The Straight Line Newsletter — Issue #1
This is the inaugural issue of The Straight Line, a newsletter that will appear occasionally throughout the year. Articles will cover a broad range of topics that will engage Ontario architects—whether in practice or not—and others with an interest in the profession.
The Straight Line will provide a forum for commentary from experts outside the profession whose special knowledge can assist us by explaining areas of law and business that lie beyond our daily experience, but could affect us in unanticipated ways. Our “Ask an Expert” feature provides an opportunity for readers to have their own questions and concerns addressed in a forum that is broadly shared.
Our goal is to provide “ten minutes well spent”—an easy read that you will find interesting and informative. Topics that require more time or more detailed explanation will continue to be addressed through Pro-Demnity Bulletins, Notices and Loss Prevention Events.
We encourage readers to suggest topics for future issues of The Straight Line. Please send any suggestions to: firstname.lastname@example.org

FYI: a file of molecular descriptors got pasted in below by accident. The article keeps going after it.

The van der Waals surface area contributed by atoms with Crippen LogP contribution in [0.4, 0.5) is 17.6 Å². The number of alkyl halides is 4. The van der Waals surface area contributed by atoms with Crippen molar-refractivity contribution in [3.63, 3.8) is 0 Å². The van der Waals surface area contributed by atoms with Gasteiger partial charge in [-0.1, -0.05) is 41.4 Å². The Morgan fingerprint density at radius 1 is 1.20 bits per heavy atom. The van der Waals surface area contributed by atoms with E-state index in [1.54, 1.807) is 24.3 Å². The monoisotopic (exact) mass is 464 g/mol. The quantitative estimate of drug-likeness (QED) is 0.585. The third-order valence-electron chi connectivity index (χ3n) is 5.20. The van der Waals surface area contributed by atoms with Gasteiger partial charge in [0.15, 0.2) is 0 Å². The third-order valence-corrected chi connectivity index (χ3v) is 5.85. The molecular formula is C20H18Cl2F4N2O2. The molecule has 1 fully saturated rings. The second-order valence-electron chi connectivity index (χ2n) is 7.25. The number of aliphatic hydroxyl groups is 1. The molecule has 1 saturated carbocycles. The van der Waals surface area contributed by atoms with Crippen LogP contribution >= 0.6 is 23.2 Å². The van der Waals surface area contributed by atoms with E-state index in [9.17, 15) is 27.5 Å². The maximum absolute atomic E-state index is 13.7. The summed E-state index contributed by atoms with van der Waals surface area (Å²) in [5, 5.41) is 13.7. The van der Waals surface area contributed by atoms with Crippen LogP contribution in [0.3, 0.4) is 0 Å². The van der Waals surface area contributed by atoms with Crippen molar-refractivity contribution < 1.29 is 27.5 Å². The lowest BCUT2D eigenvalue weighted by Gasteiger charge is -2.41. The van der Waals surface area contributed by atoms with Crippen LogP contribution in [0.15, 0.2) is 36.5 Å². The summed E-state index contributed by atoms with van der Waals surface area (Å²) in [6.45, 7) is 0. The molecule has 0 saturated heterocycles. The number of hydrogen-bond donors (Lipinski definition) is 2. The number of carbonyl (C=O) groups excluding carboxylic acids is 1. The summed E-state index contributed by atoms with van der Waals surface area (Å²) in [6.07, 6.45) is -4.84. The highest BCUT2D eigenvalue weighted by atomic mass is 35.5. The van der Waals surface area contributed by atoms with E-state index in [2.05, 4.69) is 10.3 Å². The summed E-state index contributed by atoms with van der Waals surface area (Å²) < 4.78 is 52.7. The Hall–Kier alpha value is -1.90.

Chair of the Board, Pro-Demnity Insurance Company
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Architects often ask Pro-Demnity this question. At one time the simple answer might have been forever. But thankfully, the Ontario Limitations Act, S.O. 2002, c.24 Sched. B, which came into force as of January 1, 2004, provides some guidance and limits.
The Act provides that, in most cases, an architect will be free from exposure to claims or litigation related to its services 15 years after completion of the project or services. This suggests that architects can reasonably dispose of their project records 15 years after completion of their services on that project.
For projects completed before January 1, 2004, the 15-year period commences on that date. So for projects completed before 2004, records will not be necessary after January 1, 2019.
Architects should bear in mind that there may be other reasons for maintaining at least some of the project records and documents, particularly where the architect hopes to maintain a long-term relationship with a client.
Mario Delgado of Brunner and Lundy explains further:
Ask an Expert